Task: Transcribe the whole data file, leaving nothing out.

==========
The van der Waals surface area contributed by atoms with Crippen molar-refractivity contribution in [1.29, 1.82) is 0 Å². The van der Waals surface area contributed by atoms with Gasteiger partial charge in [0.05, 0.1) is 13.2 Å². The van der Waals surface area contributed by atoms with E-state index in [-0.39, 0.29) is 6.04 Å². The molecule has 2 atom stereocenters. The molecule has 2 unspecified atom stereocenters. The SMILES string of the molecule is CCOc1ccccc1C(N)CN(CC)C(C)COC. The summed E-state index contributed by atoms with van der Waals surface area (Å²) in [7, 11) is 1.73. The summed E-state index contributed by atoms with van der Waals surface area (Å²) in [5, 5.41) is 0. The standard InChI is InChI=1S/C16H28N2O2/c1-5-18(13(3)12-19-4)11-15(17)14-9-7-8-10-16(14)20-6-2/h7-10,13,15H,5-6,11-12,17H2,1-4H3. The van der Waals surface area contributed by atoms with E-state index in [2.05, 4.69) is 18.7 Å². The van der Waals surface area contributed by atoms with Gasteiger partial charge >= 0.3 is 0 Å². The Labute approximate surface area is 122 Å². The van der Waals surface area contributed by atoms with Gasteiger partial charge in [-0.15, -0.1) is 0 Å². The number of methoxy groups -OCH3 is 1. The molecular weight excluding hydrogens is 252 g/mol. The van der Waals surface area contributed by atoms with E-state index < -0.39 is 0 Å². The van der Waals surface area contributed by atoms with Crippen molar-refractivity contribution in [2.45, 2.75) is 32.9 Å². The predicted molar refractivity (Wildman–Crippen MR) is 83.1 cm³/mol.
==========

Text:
The van der Waals surface area contributed by atoms with Crippen molar-refractivity contribution in [1.29, 1.82) is 0 Å². The van der Waals surface area contributed by atoms with Gasteiger partial charge in [0.05, 0.1) is 13.2 Å². The van der Waals surface area contributed by atoms with E-state index in [-0.39, 0.29) is 6.04 Å². The molecule has 2 atom stereocenters. The molecule has 2 unspecified atom stereocenters. The SMILES string of the molecule is CCOc1ccccc1C(N)CN(CC)C(C)COC. The summed E-state index contributed by atoms with van der Waals surface area (Å²) in [7, 11) is 1.73. The summed E-state index contributed by atoms with van der Waals surface area (Å²) in [5, 5.41) is 0. The standard InChI is InChI=1S/C16H28N2O2/c1-5-18(13(3)12-19-4)11-15(17)14-9-7-8-10-16(14)20-6-2/h7-10,13,15H,5-6,11-12,17H2,1-4H3. The van der Waals surface area contributed by atoms with E-state index in [2.05, 4.69) is 18.7 Å². The van der Waals surface area contributed by atoms with Gasteiger partial charge >= 0.3 is 0 Å². The Labute approximate surface area is 122 Å². The van der Waals surface area contributed by atoms with Gasteiger partial charge in [-0.15, -0.1) is 0 Å². The number of methoxy groups -OCH3 is 1. The molecular weight excluding hydrogens is 252 g/mol. The van der Waals surface area contributed by atoms with E-state index < -0.39 is 0 Å². The van der Waals surface area contributed by atoms with Crippen molar-refractivity contribution in [2.45, 2.75) is 32.9 Å². The predicted molar refractivity (Wildman–Crippen MR) is 83.1 cm³/mol.